Wednesday, March 16, 2011 Midnight Lullaby Review and Giveaway

Another great review from Marcie of Marcie says, "I was highly impressed by the songs on the album! I found Jane's voice very soothing, calming, and relaxing. To be honest, I could picture myself listening to this CD alone during a hot bath or with my kids, cuddling for a bit before bed." Oh, and Marcie is giving away a free copy of Midnight Lullaby... enter by March 31 to win. Thanks, Marcie!
Monday, March 14, 2011

Thrifty Nifty Mommy blog: Midnight Lullaby Review and giveaway!

Thanks to Janessa of the Thrifty Nifty Mommy blog for reviewing Midnight Lullaby. "We popped in Midnight Lullaby one night, and have been listening to it every since!" Thrifty Nifty Mommy is giving away a free copy of Midnight Lullaby. Enter by March 17th to win!
Friday, March 11, 2011

The Lullaby Instinct

Do you find yourself humming, singing, or speaking in a sing-song voice to your baby, even if you’ve never really sung before?

Singing to a baby is an ancient human instinct. The act of communicating with a baby through musical sounds is something that humans have done for almost two million years, even before speech was developed, says Dr. Ellen Dissanayake of the University of Washington.

“The Lullaby Instinct” is vital to the survival of the species!

This instinct is certainly found in parents as they protect and comfort a new life, but it seems that babies have the lullaby instinct too. Another researcher found that musical bonding is an important part of a baby’s development. Even newborn babies try to sing, and try to match the tones and pitches of the person singing a lullaby to them. This means that the baby wants to form a bond with the caregiver, and instinctively knows that music is a way to do that.

So please follow your instincts to hum, croon, sing to your baby, or just hold your baby and hum along to whatever gentle music (like “Midnight Lullaby”!) you can play. The bond that you create with your child will be priceless, and may have impact far beyond the nursery walls!

Sweet Dreams,

Listen to "May There Always":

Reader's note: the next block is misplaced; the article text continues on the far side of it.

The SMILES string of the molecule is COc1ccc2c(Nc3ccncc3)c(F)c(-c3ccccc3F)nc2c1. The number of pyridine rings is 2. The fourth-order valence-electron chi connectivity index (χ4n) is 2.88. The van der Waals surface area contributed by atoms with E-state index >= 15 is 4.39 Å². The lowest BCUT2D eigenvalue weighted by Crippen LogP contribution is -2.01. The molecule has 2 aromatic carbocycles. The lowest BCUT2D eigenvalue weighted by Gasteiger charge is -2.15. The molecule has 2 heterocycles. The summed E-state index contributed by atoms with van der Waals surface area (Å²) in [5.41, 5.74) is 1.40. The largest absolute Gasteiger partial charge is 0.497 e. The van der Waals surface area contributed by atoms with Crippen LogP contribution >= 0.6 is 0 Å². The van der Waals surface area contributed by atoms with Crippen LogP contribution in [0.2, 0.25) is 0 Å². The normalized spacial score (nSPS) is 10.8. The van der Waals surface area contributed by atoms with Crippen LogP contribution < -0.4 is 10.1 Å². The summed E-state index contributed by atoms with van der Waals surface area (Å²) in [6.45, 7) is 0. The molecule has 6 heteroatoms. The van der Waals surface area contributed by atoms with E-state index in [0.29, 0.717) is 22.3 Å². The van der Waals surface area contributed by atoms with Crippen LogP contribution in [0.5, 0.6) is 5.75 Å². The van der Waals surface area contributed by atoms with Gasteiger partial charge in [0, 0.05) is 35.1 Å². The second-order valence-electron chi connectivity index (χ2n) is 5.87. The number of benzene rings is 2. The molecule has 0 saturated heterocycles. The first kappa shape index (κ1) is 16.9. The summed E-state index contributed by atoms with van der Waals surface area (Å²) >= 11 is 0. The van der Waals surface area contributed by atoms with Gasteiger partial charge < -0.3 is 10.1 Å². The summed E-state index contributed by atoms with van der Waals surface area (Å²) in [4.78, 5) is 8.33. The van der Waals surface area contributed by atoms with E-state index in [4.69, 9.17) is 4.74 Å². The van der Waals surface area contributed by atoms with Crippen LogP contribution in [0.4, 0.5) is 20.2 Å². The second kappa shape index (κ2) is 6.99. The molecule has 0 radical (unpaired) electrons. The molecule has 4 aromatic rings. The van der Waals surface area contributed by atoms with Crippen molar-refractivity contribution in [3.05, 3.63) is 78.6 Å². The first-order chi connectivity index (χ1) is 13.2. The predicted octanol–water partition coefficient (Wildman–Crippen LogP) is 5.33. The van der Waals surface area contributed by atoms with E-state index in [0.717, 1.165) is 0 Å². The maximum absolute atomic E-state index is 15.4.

Thursday, March 10, 2011

My Springfield Mommy Midnight Lullaby Review

Many thanks to Margie of My Springfield Mommy for her review of Midnight Lullaby. “I found this album to be very calming, comforting and enjoyable. I love that it is more modern and I am a big believer that music exposure as an infant or young child leads to a better future for them,” Margie says.
Monday, March 7, 2011

Midnight Lullaby chosen as a Featured Gift was created to make it easy to find great baby gifts. They really do their research on products and I am very pleased that they chose my CD!
Friday, March 4, 2011

Lady Lullaby’s Story

When I was very young I learned to love songs of all kinds. I heard my grandmother singing Russian folk songs, and my mother singing arias from operas. Even when I didn’t understand the words, I could tell what story the song was telling—that’s the power of songs. As a teenager I grew my hair to my waist, learned to play guitar, and started singing songs at coffeehouses, college concerts, on TV folk shows, and when necessary, pizza parlors. After my first teenage heartbreak, I wrote a song. It helped, so I kept on writing songs about all of life’s adventures.

Like many musicians today, I love to explore all genres of music. I’ve been fortunate to work with some of Detroit’s greatest jazz musicians on my CD “Peace of The River,” I studied classical composition and have had the thrill of hearing great performances of my choral works, and most recently I spent time in Nashville recording “Midnight Lullaby ” with Grammy-winning songwriter and producer Mac Gayden and Nashville’s amazing players.

To get ready for the arrival of my granddaughter, Annalise, I started collecting lullabies. Since the beginning of human communication, singing lullabies has been a way to give comfort. The cultures, languages, and musical styles may vary, but the message is the same: “I love you very much, I’m here, and please go to sleep now because I’m really tired!” From the hundreds of wonderful lullabies that I found from all around the world, I created "Midnight Lullaby" by choosing a collection of beautiful new bedtime songs by contemporary songwriters. I hope you enjoy it.

Sweet dreams,

Listen to "Dreaming Sweet Dreams":